Trading Alerts : Sell Side Success August 5 a.m.

Happy And Satisfied Guy Holding Up A Bunch Of Money 1

 

Chesapeake ( CHK) $7.27 down .68

Linn Energy ( LINN)  $3.13 down .31

On Deck ( ONDK)  $9.75 down .72

Lumber Liquidators ( LL) $1375 down $4.61

 

Portfolio Management : Engagement Process for Jack A. Bass Managed Accounts

The Engagement Agreement authorizes us to officially act on your  behalf and also provides for protection of confidentiality in regards to the dissemination and distribution of your sensitive financial information.Generally you will name Jack A. Bass as a person allowed to trade your portfolio – BUT without any authority to remove funds from your account.You retain full control.

Due Diligence. Once our company is engaged, we undertake the required due diligence to confirm and verify the necessary information required to execute your request.

Evaluation. After due diligence we evaluate your company’s current value and estimate future value based on recent market and other comparable data.

Fees. Engagement Fees are  NOT based on the number of hours and direct costs required to complete due diligence, perform an evaluation, and prepare the necessary information to support your request that we act for you.Our initial review ; also includes performing financial analysis, conduct competitive comparisons, in- depth financial reviews, and validating the necessary information to prepare the most compelling portfolio related to your needs.

We earn our fees by performance :

1 % per year as administration

20 % of annual portfolio gains calculated twice a year

There is no cost or obligation to contact us

 

Email  info@jackbassteam.com

all email replied to within 24 hours

or

 call Jack direct at 604-858-3202

Pacific Time Zone – same time zone as Los Angeles

Main website http://www.jackbassteam.com

http://www.youroffshoremoney.com

Corporate stock buybacks put a floor under earnings ? Bloomberg

Wall Street analysts are gloomy about corporate performance in the second quarter, predicting that profits fell 6.5 percent. If companies weren’t buying so much of their own stock, the drop could be much worse: 9 percent. “It makes you rethink a lot of things,” says Kevin Mahn, president of Hennion & Walsh Asset Management. “We question how much earnings growth has taken place because of actual sales growth and consumer spending—and how much is attributable to buybacks.”

Corporations report profits as earnings per share (EPS). By reducing the number of shares outstanding, buybacks help increase a company’s EPS. The impact of buybacks was harder to see in the first three years of the bull market, when ballooning profit margins helped companies in the Standard & Poor’s 500-stock index almost double their earnings. Now that margin growth has flattened out, buybacks’ contribution is more significant. Companies in the S&P 500 bought more than $550 billion of their own stock last year, boosting EPS growth by 2.3 percentage points, according to data compiled by Bloomberg.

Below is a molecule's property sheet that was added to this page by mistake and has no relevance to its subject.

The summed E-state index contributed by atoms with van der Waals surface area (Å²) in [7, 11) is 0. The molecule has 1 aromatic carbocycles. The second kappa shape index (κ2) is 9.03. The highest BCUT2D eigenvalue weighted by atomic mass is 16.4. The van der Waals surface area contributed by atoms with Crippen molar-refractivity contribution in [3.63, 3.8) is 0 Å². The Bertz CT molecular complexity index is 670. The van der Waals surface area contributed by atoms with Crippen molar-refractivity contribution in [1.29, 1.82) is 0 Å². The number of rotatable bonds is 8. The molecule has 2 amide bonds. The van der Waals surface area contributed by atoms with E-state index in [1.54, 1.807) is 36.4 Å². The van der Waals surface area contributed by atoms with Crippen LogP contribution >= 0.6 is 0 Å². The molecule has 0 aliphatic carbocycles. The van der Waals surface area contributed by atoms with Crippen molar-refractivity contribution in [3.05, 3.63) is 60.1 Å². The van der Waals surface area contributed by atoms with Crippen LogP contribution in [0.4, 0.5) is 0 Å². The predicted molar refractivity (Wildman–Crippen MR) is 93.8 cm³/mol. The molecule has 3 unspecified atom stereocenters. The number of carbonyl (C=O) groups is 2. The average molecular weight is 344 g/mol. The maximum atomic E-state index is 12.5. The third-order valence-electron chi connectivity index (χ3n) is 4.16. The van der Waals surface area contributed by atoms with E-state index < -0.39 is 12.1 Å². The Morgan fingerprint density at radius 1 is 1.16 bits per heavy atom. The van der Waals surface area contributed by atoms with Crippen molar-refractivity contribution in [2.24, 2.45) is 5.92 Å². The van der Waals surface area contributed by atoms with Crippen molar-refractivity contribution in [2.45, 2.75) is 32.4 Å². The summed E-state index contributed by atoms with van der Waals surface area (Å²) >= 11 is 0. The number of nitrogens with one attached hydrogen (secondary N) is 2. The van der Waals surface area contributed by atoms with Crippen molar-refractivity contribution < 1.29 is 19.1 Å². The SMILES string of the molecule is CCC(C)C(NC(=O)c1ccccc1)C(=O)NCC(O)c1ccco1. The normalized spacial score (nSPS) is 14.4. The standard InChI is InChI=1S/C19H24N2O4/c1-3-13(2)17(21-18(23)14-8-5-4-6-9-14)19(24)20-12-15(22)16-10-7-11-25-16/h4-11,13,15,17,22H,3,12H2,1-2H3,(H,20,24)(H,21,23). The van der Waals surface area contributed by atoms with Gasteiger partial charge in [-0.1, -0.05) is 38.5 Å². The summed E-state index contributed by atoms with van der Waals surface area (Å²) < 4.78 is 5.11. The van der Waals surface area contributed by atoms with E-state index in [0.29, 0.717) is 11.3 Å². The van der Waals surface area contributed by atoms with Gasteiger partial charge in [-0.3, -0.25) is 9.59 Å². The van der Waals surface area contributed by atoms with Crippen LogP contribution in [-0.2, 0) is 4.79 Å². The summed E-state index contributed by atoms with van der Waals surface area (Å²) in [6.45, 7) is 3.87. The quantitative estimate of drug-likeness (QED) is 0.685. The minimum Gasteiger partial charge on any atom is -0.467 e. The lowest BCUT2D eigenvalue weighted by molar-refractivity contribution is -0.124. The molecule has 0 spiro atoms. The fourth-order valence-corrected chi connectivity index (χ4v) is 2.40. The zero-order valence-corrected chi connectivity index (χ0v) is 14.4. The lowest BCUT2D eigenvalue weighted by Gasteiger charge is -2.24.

The last time buybacks contributed as much to profits was in 2007, when companies spent the most ever on their own stock and enhanced that year’s increase in EPS by 3.1 percentage points. “Today the argument is buybacks are distorting the market, but I’m less certain,” says Dan Greenhaus, chief global strategist at BTIG, which provides trading services to institutional investors. “To the extent companies have thought their shares are undervalued the past few years, buybacks have been a fair use.”

Buyback announcements so far in 2015 have already topped full-year totals for 2008, 2009, 2010, and 2012, and they’re on pace to reach an annual record of $993 billion, according to Birinyi Associates. AIG announced a $3.5 billion share repurchase plan in April, and in June, Wendy’s said it would buy $1.4 billion of its stock.

Some companies borrow money for share purchases. Over the three months through June 19, companies in the S&P 500 listed buybacks or dividends among the uses for $58 billion they raised in bond sales, according to data compiled by Bloomberg and Sundial Capital Research.

Since 2009 companies have spent $2.4 trillion on buybacks, drawing criticism from politicians who say the companies should use the money to hire workers, pay them more, build plants, and fund research. In her economic policy speech on July 13, Hillary Clinton vowed to “propose reforms to help CEOs and shareholders alike focus on the next decade rather than just the next day, making sure stock buybacks aren’t being used only for an immediate boost in share prices.” Senators Tammy Baldwin (D-Wis.) and Elizabeth Warren (D-Mass.) have asked the Securities and Exchange Commission to look into the practice, with Warren saying that buybacks “create a sugar high for the corporations.”